YouTube is where Turkmen exiles discuss politics. And here tributes are posted each year.
The "Milli Miras" YouTube account ran a six-minute video this month that describes the heroes of Gökdepe: "On this day of remembrance, let's celebrate our brave men and brave women who defended the Gökdepe fortress." The video presents historical images of the battle alongside a melody written for the popular 1970 film tragedy "Keçpelek," which was later adopted at World War II memorials and today is played continuously at the Hero of the People monument.
On January 12, Milli Miras posted a video of a woman reciting a poem that relays an imaginary story about the scene at Gökdepe after the wall was breached; animated graphics evoke the dust. The verse begins:
“Gökdepe galasy... Ah bilen gussa,
Gala-gala däl-de, tor-tozan, tüsse.”
“Gökdepe Fortress... Sigh and sadness.
Not the fortress, but the dust, the smoke.”
Another YouTube account with over 8,000 subscribers, "Hak Hukuga Daýanç" (“Relying on Rights”), on January 11 posted a 33-minute roundtable with exiles from the activist community talking about Gökdepe. Turkmen labor migrants and activists in Turkey created this channel as "a unique source of public life that is not covered by the official media" to discuss human rights and attract young people.
In this particular episode, one of the guests, exiled opposition politician Nurmuhammet Hanamov, a former Turkmen ambassador to Turkey, said, "I am happy the youth is interested in our history. A nation that forgets or does not know its history loses its homeland and its people."
The moderators behind the Facebook group “We are from Turkmenistan,” which has almost 18,000 subscribers, tend to avoid anything so remotely political. Last year a member extorted users to keep the battle in their thoughts: “Today is Memory Day. Let's commemorate the fallen heroes of Gökdepe. May their souls be blessed. May they rest in heaven!”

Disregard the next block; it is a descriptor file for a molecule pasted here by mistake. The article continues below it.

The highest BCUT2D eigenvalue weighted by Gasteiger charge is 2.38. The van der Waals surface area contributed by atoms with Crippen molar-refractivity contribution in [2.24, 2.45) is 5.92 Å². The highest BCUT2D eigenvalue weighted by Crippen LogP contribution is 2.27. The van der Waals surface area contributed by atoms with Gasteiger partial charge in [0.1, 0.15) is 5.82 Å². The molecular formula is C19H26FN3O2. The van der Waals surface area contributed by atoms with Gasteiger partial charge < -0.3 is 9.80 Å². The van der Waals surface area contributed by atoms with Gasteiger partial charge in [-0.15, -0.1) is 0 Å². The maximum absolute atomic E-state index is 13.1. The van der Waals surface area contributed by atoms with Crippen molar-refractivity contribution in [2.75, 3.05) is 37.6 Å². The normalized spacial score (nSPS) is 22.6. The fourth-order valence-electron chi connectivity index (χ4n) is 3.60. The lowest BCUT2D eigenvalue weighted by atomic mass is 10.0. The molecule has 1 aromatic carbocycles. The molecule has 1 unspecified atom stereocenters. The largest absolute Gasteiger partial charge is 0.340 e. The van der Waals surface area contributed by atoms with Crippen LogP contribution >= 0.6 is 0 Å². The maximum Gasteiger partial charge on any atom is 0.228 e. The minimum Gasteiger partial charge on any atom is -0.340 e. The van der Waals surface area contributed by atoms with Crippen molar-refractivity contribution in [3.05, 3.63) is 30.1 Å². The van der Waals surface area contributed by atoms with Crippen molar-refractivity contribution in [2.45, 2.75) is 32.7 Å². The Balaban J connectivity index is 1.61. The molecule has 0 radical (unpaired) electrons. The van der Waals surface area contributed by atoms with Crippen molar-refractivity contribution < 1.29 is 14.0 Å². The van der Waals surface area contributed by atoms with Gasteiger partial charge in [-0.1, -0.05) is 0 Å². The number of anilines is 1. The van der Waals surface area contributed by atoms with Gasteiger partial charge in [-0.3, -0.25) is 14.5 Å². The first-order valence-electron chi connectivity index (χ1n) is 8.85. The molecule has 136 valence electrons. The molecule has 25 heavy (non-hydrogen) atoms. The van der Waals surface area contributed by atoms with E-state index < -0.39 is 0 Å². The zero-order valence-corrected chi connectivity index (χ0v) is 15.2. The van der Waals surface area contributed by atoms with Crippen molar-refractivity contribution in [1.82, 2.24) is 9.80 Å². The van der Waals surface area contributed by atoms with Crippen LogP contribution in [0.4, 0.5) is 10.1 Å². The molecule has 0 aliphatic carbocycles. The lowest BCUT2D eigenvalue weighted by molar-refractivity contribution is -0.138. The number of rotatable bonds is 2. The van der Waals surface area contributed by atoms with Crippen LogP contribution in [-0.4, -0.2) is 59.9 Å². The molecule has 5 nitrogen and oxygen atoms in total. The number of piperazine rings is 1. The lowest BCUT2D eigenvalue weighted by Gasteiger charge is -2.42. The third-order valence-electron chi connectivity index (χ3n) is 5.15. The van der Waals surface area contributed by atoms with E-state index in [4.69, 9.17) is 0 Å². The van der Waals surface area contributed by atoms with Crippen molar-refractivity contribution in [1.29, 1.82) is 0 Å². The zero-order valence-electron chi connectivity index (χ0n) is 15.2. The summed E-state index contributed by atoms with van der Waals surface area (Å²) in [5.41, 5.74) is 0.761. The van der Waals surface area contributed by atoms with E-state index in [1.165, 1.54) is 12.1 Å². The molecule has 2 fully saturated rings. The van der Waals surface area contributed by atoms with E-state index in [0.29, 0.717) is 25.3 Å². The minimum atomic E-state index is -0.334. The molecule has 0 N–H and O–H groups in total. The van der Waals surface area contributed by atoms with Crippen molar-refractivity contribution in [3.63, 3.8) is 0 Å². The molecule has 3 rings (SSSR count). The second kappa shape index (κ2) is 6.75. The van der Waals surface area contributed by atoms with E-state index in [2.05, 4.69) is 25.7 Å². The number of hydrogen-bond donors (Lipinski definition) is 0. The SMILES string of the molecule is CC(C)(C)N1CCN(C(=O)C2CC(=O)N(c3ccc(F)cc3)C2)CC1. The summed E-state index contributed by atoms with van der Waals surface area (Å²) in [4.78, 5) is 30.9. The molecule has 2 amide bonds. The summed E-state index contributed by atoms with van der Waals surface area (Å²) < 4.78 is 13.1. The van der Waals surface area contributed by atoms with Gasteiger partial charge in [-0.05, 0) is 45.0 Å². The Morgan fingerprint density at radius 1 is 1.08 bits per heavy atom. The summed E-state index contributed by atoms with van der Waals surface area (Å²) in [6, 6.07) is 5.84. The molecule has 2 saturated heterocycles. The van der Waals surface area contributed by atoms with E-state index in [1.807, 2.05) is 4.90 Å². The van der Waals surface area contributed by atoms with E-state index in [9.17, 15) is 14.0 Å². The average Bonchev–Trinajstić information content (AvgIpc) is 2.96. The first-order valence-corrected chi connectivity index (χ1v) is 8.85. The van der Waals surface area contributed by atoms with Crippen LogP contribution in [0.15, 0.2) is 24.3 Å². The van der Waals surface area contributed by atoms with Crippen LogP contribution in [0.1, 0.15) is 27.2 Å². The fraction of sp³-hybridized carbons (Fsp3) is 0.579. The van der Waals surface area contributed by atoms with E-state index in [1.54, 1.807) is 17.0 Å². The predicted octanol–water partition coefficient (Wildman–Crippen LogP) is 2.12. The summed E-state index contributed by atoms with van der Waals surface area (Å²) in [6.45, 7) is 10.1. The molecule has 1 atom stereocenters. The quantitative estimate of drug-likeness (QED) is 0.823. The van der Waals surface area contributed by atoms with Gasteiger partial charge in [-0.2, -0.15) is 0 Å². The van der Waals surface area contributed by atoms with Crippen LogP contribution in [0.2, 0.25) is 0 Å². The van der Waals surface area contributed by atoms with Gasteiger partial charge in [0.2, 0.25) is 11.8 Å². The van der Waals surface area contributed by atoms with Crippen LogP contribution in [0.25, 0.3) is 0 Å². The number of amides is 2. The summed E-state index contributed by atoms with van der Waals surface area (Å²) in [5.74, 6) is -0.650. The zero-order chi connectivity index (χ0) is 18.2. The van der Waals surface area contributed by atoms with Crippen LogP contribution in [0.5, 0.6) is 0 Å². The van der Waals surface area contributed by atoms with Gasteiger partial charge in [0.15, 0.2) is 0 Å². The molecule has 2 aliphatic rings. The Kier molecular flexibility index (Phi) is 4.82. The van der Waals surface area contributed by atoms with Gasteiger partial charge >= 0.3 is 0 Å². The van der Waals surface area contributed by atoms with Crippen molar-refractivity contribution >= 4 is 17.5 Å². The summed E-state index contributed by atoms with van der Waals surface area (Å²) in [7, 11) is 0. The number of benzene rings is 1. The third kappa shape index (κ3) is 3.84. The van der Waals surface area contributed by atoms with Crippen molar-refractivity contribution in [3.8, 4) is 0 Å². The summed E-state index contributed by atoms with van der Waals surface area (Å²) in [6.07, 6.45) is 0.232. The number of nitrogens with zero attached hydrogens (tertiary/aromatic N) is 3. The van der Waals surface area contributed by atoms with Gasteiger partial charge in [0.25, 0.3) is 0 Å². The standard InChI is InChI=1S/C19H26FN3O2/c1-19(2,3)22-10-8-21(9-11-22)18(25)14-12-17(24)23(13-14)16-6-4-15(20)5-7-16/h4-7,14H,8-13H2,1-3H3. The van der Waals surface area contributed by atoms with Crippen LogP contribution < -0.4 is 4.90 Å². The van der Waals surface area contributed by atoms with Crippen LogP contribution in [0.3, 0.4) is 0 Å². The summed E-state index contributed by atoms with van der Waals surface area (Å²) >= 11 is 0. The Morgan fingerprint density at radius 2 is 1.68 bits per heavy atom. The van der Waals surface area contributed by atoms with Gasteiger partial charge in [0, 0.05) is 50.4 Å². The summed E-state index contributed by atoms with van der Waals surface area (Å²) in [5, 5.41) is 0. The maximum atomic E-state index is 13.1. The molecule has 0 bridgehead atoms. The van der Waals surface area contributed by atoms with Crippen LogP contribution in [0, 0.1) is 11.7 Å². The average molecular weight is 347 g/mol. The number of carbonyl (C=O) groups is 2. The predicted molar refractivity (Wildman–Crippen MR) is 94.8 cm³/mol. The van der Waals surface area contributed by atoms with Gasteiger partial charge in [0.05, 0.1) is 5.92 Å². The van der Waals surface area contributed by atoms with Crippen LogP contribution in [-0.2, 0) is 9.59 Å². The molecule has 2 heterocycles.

Each year any number of posts on this page ask for prayers for the victims, often incorporating lines from a poem by Leningrad siege survivor Olga Bergholz that are now found on many a Soviet war monument: “No one is forgotten; nothing is forgotten!”
In 2021, a member posted a painting of a Turkmen woman defending Gökdepe and wrote, "Turkmenistan marks the National Day of Remembrance, established in honor of the defenders of the Gökdepe fortress and all Turkmen who died in the battles for freedom and independence of the Motherland. No one is forgotten; nothing is forgotten! Bow low to the heroes!"
Instagram is probably the most popular social network among VPN users in Turkmenistan, especially young people.
The @Yslam_Nury page, which carries religious musings and Koranic teachings for its 16,700 followers, posted a clip about the battle last year with the sad melody from "Keçpelek.” Accompanying the music are the names of leaders and local people who died in the battle, with a text addressing them: "Great heroes, martyrs! We are proud of you as winners! You taught us not to surrender to the enemy and to fight. We haven't forgotten you. We will not let you be forgotten."
In these posts, none of which should be controversial, Turkmen oral history has moved online. While that will help preserve our traditions – and help germinate new forms of expression for future generations – this is not an organic process. Most of these examples are the work of an exiled diaspora whose creativity and originality terrifies the current regime in Turkmenistan. Because under the Berdymukhamedovs, even a distant past is threatening and cannot be discussed.
Oguljamal Yazliyeva is a Ph.D. candidate in the Faculty of Social Sciences at Charles University in Prague.